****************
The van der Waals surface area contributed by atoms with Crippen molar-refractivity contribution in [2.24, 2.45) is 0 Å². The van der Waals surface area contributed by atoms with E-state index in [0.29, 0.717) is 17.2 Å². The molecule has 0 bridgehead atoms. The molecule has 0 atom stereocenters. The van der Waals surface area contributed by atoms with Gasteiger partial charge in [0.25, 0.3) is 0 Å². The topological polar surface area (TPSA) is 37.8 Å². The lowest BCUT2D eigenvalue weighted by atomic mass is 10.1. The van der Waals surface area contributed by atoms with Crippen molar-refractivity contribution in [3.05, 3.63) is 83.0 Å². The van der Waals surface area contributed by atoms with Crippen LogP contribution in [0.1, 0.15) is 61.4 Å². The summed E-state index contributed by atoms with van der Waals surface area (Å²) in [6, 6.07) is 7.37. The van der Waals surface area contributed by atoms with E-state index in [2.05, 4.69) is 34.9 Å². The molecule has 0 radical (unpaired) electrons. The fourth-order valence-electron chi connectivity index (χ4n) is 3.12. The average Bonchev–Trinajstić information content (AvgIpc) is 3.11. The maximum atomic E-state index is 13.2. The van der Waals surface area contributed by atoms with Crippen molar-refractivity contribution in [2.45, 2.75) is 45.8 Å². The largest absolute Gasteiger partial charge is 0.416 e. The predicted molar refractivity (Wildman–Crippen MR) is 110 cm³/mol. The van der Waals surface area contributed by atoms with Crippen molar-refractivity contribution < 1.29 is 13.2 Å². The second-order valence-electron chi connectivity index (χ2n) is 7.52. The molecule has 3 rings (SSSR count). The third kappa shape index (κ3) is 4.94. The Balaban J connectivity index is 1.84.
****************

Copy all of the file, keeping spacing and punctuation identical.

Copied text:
The van der Waals surface area contributed by atoms with Crippen molar-refractivity contribution in [2.24, 2.45) is 0 Å². The van der Waals surface area contributed by atoms with E-state index in [0.29, 0.717) is 17.2 Å². The molecule has 0 bridgehead atoms. The molecule has 0 atom stereocenters. The van der Waals surface area contributed by atoms with Gasteiger partial charge in [0.25, 0.3) is 0 Å². The topological polar surface area (TPSA) is 37.8 Å². The lowest BCUT2D eigenvalue weighted by atomic mass is 10.1. The van der Waals surface area contributed by atoms with Crippen molar-refractivity contribution in [3.05, 3.63) is 83.0 Å². The van der Waals surface area contributed by atoms with Crippen LogP contribution in [0.1, 0.15) is 61.4 Å². The summed E-state index contributed by atoms with van der Waals surface area (Å²) in [6, 6.07) is 7.37. The van der Waals surface area contributed by atoms with E-state index in [2.05, 4.69) is 34.9 Å². The molecule has 0 radical (unpaired) electrons. The fourth-order valence-electron chi connectivity index (χ4n) is 3.12. The average Bonchev–Trinajstić information content (AvgIpc) is 3.11. The maximum atomic E-state index is 13.2. The van der Waals surface area contributed by atoms with Crippen molar-refractivity contribution in [2.45, 2.75) is 45.8 Å². The largest absolute Gasteiger partial charge is 0.416 e. The predicted molar refractivity (Wildman–Crippen MR) is 110 cm³/mol. The van der Waals surface area contributed by atoms with Crippen molar-refractivity contribution < 1.29 is 13.2 Å². The second-order valence-electron chi connectivity index (χ2n) is 7.52. The molecule has 3 rings (SSSR count). The third kappa shape index (κ3) is 4.94. The Balaban J connectivity index is 1.84.